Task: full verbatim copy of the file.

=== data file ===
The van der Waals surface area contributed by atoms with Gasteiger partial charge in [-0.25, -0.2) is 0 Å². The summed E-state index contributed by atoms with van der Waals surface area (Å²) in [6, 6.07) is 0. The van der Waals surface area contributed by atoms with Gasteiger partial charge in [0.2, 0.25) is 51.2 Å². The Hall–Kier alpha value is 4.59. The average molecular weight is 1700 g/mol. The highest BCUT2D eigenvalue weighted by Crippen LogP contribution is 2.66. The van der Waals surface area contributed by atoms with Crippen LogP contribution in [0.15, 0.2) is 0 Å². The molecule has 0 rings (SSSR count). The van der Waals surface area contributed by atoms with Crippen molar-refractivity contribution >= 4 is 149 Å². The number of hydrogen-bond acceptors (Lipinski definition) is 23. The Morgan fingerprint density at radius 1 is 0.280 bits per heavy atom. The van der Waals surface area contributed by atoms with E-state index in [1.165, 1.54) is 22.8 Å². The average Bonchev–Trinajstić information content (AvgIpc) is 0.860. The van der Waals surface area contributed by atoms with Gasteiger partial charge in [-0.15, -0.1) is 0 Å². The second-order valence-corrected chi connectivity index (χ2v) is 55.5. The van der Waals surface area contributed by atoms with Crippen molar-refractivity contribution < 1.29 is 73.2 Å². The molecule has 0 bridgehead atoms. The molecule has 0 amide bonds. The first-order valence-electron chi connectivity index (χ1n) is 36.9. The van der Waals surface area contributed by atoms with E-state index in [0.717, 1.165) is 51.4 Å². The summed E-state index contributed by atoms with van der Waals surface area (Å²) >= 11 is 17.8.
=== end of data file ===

The van der Waals surface area contributed by atoms with Gasteiger partial charge in [-0.25, -0.2) is 0 Å². The summed E-state index contributed by atoms with van der Waals surface area (Å²) in [6, 6.07) is 0. The van der Waals surface area contributed by atoms with Gasteiger partial charge in [0.2, 0.25) is 51.2 Å². The Hall–Kier alpha value is 4.59. The average molecular weight is 1700 g/mol. The highest BCUT2D eigenvalue weighted by Crippen LogP contribution is 2.66. The van der Waals surface area contributed by atoms with Crippen LogP contribution in [0.15, 0.2) is 0 Å². The molecule has 0 rings (SSSR count). The van der Waals surface area contributed by atoms with Crippen molar-refractivity contribution >= 4 is 149 Å². The number of hydrogen-bond acceptors (Lipinski definition) is 23. The Morgan fingerprint density at radius 1 is 0.280 bits per heavy atom. The van der Waals surface area contributed by atoms with E-state index in [1.165, 1.54) is 22.8 Å². The average Bonchev–Trinajstić information content (AvgIpc) is 0.860. The van der Waals surface area contributed by atoms with Gasteiger partial charge in [-0.15, -0.1) is 0 Å². The second-order valence-corrected chi connectivity index (χ2v) is 55.5. The van der Waals surface area contributed by atoms with Crippen molar-refractivity contribution < 1.29 is 73.2 Å². The molecule has 0 bridgehead atoms. The molecule has 0 amide bonds. The first-order valence-electron chi connectivity index (χ1n) is 36.9. The van der Waals surface area contributed by atoms with E-state index in [0.717, 1.165) is 51.4 Å². The summed E-state index contributed by atoms with van der Waals surface area (Å²) >= 11 is 17.8.